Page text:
Discovery of a new nucleoside template for human A3 adenosine receptor ligands: D-4'-thioadenosine derivatives without 4'-hydroxymethyl group as highly potent and selective antagonists.

Laboratory of Medicinal Chemistry, College of Pharmacy, Ewha Womans University, Seoul 120-750, Korea.
Journal of Medicinal Chemistry (Impact Factor: 5.61). 08/2007; 50(14):3159-62. DOI: 10.1021/jm070259t
Source: PubMed

ABSTRACT Truncated D-4'-thioadenosine derivatives lacking the 4'-hydroxymethylene moiety were synthesized starting from D-mannose, using cyclization to the 4-thiosugar and one-step conversion of the diol to the acetate as key steps. At the human A3 adenosine receptor (AR), N6-substituted purine analogues bound potently and selectively and acted as antagonists in a cyclic AMP functional assay. An N6-(3-chlorobenzyl)purine analogue 9b displayed a Ki value of 1.66 nM at the human A3 AR. Thus, truncated D-4'-thioadenosine is an excellent template for the design of novel A3 AR antagonists to act at both human and murine species.

  • Source
    [Show abstract] [Hide abstract]
    ABSTRACT: Truncated N(6)-substituted-4'-oxo- and 4'-thioadenosine derivatives with C2 or C8 substitution were studied as dual acting A(2A) and A(3) adenosine receptor (AR) ligands. The lithiation-mediated stannyl transfer and palladium-catalyzed cross-coupling reactions were utilized for functionalization of the C2 position of 6-chloropurine nucleosides. An unsubstituted 6-amino group and a hydrophobic C2 substituent were required for high affinity at the hA(2A)AR, but hydrophobic C8 substitution abolished binding at the hA(2A)AR. However, most of synthesized compounds displayed medium to high binding affinity at the hA(3)AR, regardless of C2 or C8 substitution, and low efficacy in a functional cAMP assay. Several compounds tended to be full hA(2A)AR agonists. C2 substitution probed geometrically through hA(2A)AR docking was important for binding in order of hexynyl > hexenyl > hexanyl. Compound 4g was the most potent ligand acting dually as hA(2A)AR agonist and hA(3)AR antagonist, which might be useful for treatment of asthma or other inflammatory diseases.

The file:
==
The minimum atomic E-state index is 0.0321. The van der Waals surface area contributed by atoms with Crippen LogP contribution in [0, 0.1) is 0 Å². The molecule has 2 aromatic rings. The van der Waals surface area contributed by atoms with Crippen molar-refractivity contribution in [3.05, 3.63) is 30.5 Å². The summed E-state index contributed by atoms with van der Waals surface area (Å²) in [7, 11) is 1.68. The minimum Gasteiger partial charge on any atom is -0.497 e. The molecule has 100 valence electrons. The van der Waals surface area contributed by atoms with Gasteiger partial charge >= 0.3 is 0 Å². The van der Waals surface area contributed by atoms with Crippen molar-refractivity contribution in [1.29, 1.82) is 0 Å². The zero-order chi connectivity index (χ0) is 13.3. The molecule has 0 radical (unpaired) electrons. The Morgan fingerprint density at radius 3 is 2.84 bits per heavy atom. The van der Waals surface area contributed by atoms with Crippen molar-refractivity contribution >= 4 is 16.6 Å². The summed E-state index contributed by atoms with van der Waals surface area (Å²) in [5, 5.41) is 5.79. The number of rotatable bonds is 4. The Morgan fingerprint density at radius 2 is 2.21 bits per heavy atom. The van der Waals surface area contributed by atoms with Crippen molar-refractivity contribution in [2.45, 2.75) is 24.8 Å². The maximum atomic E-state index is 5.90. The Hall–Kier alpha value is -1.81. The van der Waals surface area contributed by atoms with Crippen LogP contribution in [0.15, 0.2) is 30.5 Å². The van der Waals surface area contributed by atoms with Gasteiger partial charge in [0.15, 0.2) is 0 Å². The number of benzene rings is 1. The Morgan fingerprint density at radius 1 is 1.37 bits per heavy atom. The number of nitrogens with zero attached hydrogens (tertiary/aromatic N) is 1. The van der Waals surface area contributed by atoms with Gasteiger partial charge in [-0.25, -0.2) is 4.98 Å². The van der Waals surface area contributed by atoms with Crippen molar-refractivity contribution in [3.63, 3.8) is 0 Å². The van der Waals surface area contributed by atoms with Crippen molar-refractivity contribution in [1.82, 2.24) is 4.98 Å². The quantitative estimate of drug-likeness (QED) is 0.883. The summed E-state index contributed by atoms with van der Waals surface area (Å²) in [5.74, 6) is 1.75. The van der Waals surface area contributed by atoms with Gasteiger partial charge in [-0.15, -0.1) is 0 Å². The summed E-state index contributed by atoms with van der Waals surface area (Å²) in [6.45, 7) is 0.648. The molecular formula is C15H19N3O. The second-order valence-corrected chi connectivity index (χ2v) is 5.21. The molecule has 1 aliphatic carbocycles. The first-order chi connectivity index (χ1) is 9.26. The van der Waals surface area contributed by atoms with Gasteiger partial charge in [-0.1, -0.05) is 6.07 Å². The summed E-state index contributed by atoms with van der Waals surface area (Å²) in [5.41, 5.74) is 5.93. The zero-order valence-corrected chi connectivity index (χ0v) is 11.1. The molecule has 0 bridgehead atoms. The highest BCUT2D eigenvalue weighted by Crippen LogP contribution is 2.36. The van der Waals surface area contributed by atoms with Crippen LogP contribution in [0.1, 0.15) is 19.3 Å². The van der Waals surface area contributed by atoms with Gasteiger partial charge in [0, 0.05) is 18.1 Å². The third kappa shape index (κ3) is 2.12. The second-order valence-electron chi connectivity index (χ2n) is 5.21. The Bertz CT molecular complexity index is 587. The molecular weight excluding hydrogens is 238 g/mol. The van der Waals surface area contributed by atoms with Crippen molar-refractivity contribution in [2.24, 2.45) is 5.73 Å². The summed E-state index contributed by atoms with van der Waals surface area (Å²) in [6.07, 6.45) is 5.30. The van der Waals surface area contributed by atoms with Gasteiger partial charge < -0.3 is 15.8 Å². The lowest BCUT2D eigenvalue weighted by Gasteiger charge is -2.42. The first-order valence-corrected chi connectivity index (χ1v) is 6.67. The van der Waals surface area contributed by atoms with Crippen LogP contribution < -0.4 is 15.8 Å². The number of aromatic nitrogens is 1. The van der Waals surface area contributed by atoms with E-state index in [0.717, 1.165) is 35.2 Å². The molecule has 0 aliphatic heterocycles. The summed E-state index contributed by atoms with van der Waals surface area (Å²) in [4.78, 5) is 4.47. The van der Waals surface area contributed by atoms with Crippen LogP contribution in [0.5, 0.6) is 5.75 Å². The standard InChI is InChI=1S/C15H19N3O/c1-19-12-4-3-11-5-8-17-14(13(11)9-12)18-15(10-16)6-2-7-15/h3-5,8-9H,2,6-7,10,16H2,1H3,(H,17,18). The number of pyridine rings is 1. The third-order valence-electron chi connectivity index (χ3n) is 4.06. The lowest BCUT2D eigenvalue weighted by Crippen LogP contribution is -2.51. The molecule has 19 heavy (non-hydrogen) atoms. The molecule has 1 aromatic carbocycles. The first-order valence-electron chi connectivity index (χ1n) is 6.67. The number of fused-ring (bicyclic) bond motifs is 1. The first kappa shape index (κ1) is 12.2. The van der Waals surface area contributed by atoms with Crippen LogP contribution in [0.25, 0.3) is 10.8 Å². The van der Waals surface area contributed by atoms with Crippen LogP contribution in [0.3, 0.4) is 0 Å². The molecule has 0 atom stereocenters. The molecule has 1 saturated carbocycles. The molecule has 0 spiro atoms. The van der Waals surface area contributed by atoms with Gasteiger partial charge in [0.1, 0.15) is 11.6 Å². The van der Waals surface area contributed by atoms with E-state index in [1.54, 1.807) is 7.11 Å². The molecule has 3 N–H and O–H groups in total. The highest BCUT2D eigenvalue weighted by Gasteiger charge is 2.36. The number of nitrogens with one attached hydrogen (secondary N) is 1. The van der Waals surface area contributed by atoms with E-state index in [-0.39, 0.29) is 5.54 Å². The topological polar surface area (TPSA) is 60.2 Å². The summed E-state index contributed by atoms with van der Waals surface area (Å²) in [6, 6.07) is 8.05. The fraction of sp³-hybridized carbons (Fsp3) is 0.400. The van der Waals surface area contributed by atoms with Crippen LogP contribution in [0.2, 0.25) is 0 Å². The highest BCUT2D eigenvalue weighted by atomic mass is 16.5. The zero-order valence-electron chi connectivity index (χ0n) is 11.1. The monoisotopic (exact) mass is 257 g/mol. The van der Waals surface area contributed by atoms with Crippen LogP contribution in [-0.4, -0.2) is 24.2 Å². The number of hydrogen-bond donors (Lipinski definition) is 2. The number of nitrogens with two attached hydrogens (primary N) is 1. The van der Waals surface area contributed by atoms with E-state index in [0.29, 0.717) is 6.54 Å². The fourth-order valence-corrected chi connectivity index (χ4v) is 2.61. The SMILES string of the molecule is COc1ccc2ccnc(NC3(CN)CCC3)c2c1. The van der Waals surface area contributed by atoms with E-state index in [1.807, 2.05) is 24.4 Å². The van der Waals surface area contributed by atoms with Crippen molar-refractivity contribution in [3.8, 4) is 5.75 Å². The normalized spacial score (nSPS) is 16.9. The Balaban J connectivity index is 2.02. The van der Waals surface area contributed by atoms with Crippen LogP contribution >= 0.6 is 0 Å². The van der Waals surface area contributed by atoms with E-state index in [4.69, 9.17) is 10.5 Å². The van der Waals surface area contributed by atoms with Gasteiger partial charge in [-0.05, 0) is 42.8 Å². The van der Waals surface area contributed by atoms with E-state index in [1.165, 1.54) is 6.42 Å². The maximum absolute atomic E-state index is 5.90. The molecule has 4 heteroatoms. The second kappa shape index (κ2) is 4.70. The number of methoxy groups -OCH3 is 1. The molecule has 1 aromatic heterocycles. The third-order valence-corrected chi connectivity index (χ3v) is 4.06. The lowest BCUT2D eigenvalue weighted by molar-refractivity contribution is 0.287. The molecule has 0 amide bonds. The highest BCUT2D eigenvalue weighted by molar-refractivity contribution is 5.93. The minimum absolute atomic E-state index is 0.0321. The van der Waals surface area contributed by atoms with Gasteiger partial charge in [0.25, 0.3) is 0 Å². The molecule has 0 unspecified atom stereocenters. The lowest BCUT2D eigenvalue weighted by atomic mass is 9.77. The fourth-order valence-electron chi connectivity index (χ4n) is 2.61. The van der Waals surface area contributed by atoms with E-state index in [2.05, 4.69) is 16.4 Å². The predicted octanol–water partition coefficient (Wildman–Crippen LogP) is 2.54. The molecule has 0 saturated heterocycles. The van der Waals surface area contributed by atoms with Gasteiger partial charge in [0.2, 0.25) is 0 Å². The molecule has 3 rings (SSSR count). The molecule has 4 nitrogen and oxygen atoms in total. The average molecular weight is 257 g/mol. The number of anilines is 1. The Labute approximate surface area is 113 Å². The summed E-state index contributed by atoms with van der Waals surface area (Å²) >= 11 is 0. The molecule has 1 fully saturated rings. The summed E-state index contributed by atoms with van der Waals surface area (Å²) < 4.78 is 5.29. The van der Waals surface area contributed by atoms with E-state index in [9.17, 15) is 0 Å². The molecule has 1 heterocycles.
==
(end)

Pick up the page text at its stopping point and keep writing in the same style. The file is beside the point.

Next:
Journal of Medicinal Chemistry 12/2011; 55(1):342-56. · 5.61 Impact Factor
  • [Show abstract] [Hide abstract]
    ABSTRACT: Adenosine is an ubiquitous local modulator that regulates various physiological and pathological functions by stimulating four membrane receptors, namely A(1) , A(2A) , A(2B) , and A(3) . Among these G protein-coupled receptors, the A(3) subtype is found mainly in the lung, liver, heart, eyes, and brain in our body. It has been associated with cerebroprotection and cardioprotection, as well as modulation of cellular growth upon its selective activation. On the other hand, its inhibition by selective antagonists has been reported to be potentially useful in the treatment of pathological conditions including glaucoma, inflammatory diseases, and cancer. In this review, we focused on the pharmacology and the therapeutic implications of the human (h)A(3) adenosine receptor (AR), together with an overview on the progress of hA(3) AR agonists, antagonists, allosteric modulators, and radioligands, as well as on the recent advances pertaining to the computational approaches (e.g., quantitative structure-activity relationships, homology modeling, molecular docking, and molecular dynamics simulations) applied to the modeling of hA(3) AR and drug design.  © 2011 Wiley Periodicals, Inc. Med Res Rev.
    Medicinal Research Reviews 11/2011; · 9.58 Impact Factor
  • [Show abstract] [Hide abstract]
    ABSTRACT: Adenosine is present in the normal kidney and significantly elevated in response to cellular damage. The renal A3 adenosine receptor (A3AR) is up-regulated under stress, but the therapeutic effects of A3AR antagonists on chronic kidney disease are not fully understood. The present study examined the therapeutic effect of LJ-1888 [(2R,3R,4S)-2-[2-chloro-6-(3-iodobenzylamino)-9H-purine-9-yl]-tetrahydrothiophene-3,4-diol], a newly developed potent, selective, species-independent, and orally active A3AR antagonist, on unilateral ureteral obstruction (UUO)-induced renal fibrosis. Pretreatment with LJ-1888 effectively inhibited UUO-induced fibronectin and collagen I up-regulation in a dose-dependent manner. Masson's trichrome staining confirmed that LJ-1888 treatment effectively reduced UUO-induced interstitial collagen accumulation. Furthermore, delayed administration of LJ-1888 showed an equivalent therapeutic effect on tubulointerstitial fibrosis to that of losartan. Small-interfering A3AR transfection effectively inhibited transforming growth factor-β1 (TGF-β1)-induced fibronectin and collagen I up-regulation in murine proximal tubular cells similar to LJ-1888, confirming that the renoprotective effect of LJ-1888 resulted from A3AR blockade. UUO- or TGF-β1-induced c-Jun N-terminal kinase and extracellular signal-regulated kinase phosphorylation decreased significantly after LJ-1888 administration. A3AR blockade reduced UUO- or TGF-β1-induced up-regulation of lysyl oxidase, which induces cross-linking of extracellular matrix, suggesting that LJ-1888 may also regulate extracellular matrix accumulation via post-translational regulation. In conclusion, the present data demonstrate that the A3AR antagonist, LJ-1888, blocked the development of tubulointerstitial fibrosis and attenuated the progression of renal fibrosis, and they suggest that LJ-1888 may become a new therapeutic modality for renal interstitial fibrosis.
    American Journal Of Pathology 08/2013; · 4.60 Impact Factor